Acton Institute Powerblog

Say Goodbye to Right Reason

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Max Goss, an alumnus of Acton programs and the purveyor of the weblog Right Reason, subtitled “the weblog for conservative philosophers,” has written a farewell post marking the blog’s “retirement.”

It’s not clear whether or how long Right Reason’s archives will remain publicly accessible, so avail yourself now of searching through their extensive archives. Here’s a sample of the sort of thinking you can expect to find from the site’s penultimate post, “The Executioner and the Torturer.”

See also “The Death of Blogs,” by CT’s Ted Olson: “What tired bloggers are increasingly discovering, however, is that it’s not necessarily the quality of their blog posts that matter. It’s matching their quality with frequency.”

And if you want to see the Christian blogging world at its yearly zenith, check out Godblogcon 2007, co-sponsored by the Acton Institute.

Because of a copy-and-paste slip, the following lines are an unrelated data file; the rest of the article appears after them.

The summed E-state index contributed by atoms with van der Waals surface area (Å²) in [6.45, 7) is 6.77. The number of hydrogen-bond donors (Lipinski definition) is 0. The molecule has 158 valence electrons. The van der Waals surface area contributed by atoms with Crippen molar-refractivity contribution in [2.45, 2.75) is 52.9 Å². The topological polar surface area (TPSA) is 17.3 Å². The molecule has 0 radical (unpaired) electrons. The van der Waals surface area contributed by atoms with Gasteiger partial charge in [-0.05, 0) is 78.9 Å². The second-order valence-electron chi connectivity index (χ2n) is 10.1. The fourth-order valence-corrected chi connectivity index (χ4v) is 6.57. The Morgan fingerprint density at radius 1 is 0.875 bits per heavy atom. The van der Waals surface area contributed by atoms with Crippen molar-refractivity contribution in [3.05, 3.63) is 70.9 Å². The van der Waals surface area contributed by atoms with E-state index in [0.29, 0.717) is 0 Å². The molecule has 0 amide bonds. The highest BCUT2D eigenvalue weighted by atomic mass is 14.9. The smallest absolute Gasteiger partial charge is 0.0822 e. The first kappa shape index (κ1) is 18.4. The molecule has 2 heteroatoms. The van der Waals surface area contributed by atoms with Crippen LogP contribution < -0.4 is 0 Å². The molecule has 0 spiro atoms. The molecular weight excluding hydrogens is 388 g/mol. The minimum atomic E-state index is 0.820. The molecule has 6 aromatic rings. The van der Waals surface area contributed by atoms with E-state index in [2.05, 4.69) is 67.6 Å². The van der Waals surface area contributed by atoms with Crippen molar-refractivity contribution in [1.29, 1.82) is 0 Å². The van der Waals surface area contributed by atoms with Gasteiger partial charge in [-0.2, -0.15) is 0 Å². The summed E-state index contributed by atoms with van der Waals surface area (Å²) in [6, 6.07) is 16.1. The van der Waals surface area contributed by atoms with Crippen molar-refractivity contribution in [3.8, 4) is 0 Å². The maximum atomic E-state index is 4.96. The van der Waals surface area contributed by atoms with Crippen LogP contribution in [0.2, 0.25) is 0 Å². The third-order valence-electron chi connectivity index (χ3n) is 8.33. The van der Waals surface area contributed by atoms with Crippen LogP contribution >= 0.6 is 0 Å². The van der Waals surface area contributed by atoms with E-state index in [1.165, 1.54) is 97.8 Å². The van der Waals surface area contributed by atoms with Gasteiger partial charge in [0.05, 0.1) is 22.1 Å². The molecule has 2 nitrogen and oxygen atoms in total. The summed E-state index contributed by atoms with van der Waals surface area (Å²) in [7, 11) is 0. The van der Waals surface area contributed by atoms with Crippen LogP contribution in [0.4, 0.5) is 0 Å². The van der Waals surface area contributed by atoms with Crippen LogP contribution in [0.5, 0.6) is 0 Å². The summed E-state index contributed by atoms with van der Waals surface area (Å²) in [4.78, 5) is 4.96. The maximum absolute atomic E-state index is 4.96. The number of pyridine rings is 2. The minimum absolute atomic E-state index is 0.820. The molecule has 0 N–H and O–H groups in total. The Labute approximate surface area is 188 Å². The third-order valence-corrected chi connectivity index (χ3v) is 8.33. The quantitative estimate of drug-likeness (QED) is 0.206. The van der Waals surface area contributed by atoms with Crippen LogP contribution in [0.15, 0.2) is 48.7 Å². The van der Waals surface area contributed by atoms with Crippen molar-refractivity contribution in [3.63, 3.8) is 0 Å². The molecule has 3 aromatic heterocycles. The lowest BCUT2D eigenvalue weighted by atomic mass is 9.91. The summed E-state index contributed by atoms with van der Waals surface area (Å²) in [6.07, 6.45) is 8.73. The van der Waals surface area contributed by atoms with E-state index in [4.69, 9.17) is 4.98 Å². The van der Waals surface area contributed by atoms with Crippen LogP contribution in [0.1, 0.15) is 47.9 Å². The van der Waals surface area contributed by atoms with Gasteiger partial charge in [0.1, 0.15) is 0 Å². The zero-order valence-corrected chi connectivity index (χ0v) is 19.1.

Jordan J. Ballor Jordan J. Ballor (Dr. theol., University of Zurich; Ph.D., Calvin Theological Seminary) is a senior research fellow and director of publishing at the Acton Institute for the Study of Religion & Liberty, where he also serves as executive editor the Journal of Markets & Morality. He is author of Get Your Hands Dirty: Essays on Christian Social Thought (and Action) (Wipf & Stock, 2013), Covenant, Causality, and Law: A Study in the Theology of Wolfgang Musculus (Vandenhoeck & Ruprecht, 2012) and Ecumenical Babel: Confusing Economic Ideology and the Church's Social Witness (Christian's Library Press, 2010), as well as editor of numerous works, including Abraham Kuyper Collected Works in Public Theology. Jordan is also associate director of the Junius Institute for Digital Reformation Research at Calvin Theological Seminary. He has authored articles in academic publications such as The Journal of Religion, Scottish Journal of Theology, Reformation & Renaissance Review, and Journal of Scholarly Publishing, and has written popular pieces for newspapers including the Detroit News, Orange County Register, and The Atlanta Journal-Constitution. In 2006, Jordan was profiled in the book, The Relevant Nation: 50 Activists, Artists And Innovators Who Are Changing The World Through Faith. Jordan's scholarly interests include Reformation studies, church-state relations, theological anthropology, social ethics, theology and economics, and research methodology. Jordan is a member of the Christian Reformed Church in North America (CRCNA), and he resides in Jenison, Michigan with his wife and three children.

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